Gardens are a vital resource for wildlife and many programmes. including the BBC’s Springwatch, are encouraging viewers to make space – however small or large – for nature in their gardens.
Top wildlife garden ideas include:
- leaving lawns to grow long or mowing less frequently
- cutting hedgehog holes in your garden’s boundaries
- sowing native wildflower seeds to encourage bees and insects
- leaving patches of nettles to grow
- creating ponds or leaving out water dishes
- making leaf and log piles
- installing nest boxes and bug hotels made of natural materials
Best for Bees
Bees species are specialists and they each thrive on different plants to avoid competition. Aim to grow a good variety of bee-friendly pollen-rich flowers in your garden or outdoor space, with differing flower shapes and blooming periods. Wildflowers (such as bluebells and foxgloves) and lawn weeds (such as clover) are especially beneficial, with dandelions providing vital pollen early in the season.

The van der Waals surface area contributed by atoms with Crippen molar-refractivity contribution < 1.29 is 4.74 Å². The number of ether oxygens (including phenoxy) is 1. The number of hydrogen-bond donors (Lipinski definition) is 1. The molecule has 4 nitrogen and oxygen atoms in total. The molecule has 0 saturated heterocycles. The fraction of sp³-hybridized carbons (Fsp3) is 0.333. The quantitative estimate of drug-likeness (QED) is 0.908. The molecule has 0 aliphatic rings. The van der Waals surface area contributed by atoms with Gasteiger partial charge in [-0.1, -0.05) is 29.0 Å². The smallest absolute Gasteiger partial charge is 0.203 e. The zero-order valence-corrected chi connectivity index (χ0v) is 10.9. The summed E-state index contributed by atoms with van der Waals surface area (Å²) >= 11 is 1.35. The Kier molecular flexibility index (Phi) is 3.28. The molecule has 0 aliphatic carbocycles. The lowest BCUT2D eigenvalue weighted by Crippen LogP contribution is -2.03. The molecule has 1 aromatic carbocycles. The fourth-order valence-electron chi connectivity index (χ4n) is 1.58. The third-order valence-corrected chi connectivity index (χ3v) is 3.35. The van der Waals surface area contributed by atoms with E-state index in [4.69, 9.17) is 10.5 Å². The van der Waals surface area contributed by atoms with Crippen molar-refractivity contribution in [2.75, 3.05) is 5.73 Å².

Some trees and shrubs provide masses of flowers in winter and early spring, with wild cherry, willow and hazel offering essential food for bees early in the year.
Re-wilding your garden to some small degree – whether it’s by planting nectar-rich flower species or simply leaving out a dish of freshwater for hedgehogs – could help to halt the decline of the UK’s wildlife population.
A simple way to start is by preparing an area of ground and sowing wildflower seeds, which can be sown between March and May, and from mid-August to September. Suttons has a wonderful range of new and exclusive mixes choose from, which includes: Honey Bee Mix, Birds & Bees Mix, Butterfly Mix, Woodland Garden Mix and Winter Bird Feeding Mix.
Every garden that makes space for nature will help to form vital wildlife corridors, which enable insects, birds and mammals to travel further in search of food and shelter. To see what wildlife it taking up home in your garden, take a look at our fabulous outdoor filming kits!